With Hispanic Heritage month under way and amid last week’s Congressional Hispanic Caucus policy summit, the White House held a briefing outlining the president’s accomplishments for the Hispanic community as well as his plans for the future.
Although the briefing was “off the record,” informational booklets outlined the president’s dedication to the needs of the Hispanic community by describing his administration’s successes and his policy plans for the future.
The following is a brief overview of the steps the administration has taken that it believes has strengthened and will continue to improve the lives of Hispanics in America:
- Economy: The economy is important to all Americans, including Hispanics. The president describes his focus on clean energy, infrastructure development, and attracting businesses to America as ways he has helped strengthen the economy.
- Education Revitalization: The president is calling for the training and hiring of 100,000 new teachers in STEM (science, technology, engineering, and math), affordable higher education, and immigration reforms for current college graduates to restore and rebuild our education system.
- Immigration: Americans and Hispanics have deeply divided opinions on what needs to be done to solve the immigration problem. The president too has struggled to come up with a plan to solve the immigration problem, however, his administration plans to continue pushing Congress to support plans similar to the Dream Act and others that, they claim, will provide much needed reforms.
- Affordable Homes: Foreclosures have impacted Hispanics more than most and the administration has maintained or enacted plans such as the program “Making Home Affordable,” which offers mortgage modification and refinancing options for homeowners, in order to reduce foreclosures and increase home ownership.
- Health Care: Hispanics are among the least insured in the country and the president has attempted to change this by ensuring the passage of the Affordable Care Act and the Children’s Health Insurance programs.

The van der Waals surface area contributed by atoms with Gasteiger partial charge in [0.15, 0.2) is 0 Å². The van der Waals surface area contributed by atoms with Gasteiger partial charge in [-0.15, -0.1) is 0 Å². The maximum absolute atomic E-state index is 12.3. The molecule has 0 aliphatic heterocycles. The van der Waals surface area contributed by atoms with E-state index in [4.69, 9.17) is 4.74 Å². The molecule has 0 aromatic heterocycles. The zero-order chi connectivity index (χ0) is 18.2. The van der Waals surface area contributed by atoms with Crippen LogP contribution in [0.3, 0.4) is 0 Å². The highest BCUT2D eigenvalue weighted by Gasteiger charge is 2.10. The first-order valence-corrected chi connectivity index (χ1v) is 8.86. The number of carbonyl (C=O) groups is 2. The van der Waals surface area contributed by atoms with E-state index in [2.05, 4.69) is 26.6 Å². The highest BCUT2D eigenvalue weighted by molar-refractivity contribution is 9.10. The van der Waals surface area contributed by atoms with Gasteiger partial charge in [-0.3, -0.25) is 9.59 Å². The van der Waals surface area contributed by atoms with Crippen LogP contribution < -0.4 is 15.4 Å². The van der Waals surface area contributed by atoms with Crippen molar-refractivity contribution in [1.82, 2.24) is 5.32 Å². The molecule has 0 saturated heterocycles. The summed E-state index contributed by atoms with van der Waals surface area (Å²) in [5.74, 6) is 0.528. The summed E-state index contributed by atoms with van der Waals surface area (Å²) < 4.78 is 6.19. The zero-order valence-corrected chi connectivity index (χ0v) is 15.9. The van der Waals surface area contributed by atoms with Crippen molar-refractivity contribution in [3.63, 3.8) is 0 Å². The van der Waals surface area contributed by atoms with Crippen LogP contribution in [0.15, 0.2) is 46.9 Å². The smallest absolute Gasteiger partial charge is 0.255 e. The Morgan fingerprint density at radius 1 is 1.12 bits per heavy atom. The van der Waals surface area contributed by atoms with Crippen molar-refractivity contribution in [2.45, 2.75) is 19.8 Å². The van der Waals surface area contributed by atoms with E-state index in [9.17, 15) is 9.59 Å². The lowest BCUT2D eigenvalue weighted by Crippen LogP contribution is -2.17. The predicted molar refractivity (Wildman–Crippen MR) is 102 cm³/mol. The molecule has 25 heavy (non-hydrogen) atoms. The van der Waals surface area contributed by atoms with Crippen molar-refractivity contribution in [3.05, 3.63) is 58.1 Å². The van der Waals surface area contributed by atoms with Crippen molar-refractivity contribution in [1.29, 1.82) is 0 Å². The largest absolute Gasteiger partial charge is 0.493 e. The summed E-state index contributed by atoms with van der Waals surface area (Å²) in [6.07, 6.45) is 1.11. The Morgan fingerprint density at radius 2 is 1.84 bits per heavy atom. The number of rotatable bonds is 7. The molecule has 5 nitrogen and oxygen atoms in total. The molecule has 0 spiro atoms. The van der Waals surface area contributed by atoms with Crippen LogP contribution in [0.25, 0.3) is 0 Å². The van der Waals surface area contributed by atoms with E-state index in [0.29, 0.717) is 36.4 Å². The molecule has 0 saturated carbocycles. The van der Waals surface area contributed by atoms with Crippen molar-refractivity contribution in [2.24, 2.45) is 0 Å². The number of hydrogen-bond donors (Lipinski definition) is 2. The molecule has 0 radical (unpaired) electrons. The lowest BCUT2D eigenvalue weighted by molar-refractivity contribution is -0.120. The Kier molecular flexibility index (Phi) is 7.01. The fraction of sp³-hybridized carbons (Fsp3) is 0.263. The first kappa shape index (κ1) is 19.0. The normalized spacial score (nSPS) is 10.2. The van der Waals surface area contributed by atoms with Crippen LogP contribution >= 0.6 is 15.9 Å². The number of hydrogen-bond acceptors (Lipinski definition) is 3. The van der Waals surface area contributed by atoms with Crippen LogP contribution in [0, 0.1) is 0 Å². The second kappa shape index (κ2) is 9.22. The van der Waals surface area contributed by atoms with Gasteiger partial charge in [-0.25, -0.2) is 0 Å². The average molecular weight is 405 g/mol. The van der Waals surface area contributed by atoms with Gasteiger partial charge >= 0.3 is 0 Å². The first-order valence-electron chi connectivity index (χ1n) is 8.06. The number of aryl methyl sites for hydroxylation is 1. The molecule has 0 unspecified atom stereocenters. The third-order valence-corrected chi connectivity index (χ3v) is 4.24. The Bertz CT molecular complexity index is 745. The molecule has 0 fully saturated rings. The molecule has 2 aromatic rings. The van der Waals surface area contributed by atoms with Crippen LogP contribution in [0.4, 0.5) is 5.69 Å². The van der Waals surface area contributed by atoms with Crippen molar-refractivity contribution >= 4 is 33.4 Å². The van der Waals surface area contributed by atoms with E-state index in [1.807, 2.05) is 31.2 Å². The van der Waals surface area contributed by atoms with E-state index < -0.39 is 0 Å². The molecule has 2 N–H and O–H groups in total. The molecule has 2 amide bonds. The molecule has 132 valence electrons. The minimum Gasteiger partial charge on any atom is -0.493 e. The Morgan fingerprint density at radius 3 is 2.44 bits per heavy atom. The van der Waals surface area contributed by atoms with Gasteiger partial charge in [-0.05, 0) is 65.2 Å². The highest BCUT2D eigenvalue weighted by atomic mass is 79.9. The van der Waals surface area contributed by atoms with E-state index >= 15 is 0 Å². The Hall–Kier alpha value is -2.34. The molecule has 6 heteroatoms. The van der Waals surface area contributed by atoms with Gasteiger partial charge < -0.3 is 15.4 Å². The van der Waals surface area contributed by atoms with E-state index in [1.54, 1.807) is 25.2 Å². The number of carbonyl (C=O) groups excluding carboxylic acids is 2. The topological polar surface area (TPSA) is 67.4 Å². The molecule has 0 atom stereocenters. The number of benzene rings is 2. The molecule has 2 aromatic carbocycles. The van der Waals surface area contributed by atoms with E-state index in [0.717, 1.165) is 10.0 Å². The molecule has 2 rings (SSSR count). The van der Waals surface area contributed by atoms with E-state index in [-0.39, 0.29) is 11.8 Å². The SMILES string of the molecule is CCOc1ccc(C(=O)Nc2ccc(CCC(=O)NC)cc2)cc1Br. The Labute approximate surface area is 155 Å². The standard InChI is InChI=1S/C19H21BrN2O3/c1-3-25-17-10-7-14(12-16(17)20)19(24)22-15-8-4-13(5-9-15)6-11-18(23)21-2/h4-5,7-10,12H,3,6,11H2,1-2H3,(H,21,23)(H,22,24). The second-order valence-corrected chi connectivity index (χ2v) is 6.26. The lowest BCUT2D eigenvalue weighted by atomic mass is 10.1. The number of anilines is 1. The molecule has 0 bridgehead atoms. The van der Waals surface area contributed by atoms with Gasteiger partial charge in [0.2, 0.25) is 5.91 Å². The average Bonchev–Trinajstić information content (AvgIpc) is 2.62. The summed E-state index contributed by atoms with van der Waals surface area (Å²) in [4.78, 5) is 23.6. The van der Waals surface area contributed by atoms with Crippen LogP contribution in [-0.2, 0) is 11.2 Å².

- Veterans, Military Members, and their Families: More than 1.33 million Hispanics serve in our armed forces along with more than 1 million veterans of Hispanic origin. The administration claims its commitment to their needs and the needs of their families by increasing GI Bill benefits and ensuring top-notch health care services for service members.
- Puerto Rico: A territory of the U.S. since 1898, Puerto Rico has nearly 4 million American citizens as residents; 4 million additional citizens of Puerto Rican decent live within the U.S. The president signed an executive order insuring that the President’s Task Force on Puerto Rico continues to seek solutions and provide recommendations on the status issue in Puerto Rico (i.e. whether to remain a commonwealth, become a state, or be an independent country) as well as other economic issues.
- The Importance of Latino Heritage: The president allowed for the creation of a commission dedicated to creating a national museum for Hispanics in Washington and designated a site in California as a National Historic Landmark, recognizing the life and work of César Chávez and other well-known Hispanics.
Although many of the president’s policy goals have yet to be implemented, those enacted have received mixed reviews, especially amongst Hispanics. If the president wishes to entice the highly sought after “Latino Vote,” his Administration will need to spend more time emphasizing previous successes as well as supporting legislation that will have mass appeal within the Hispanic community.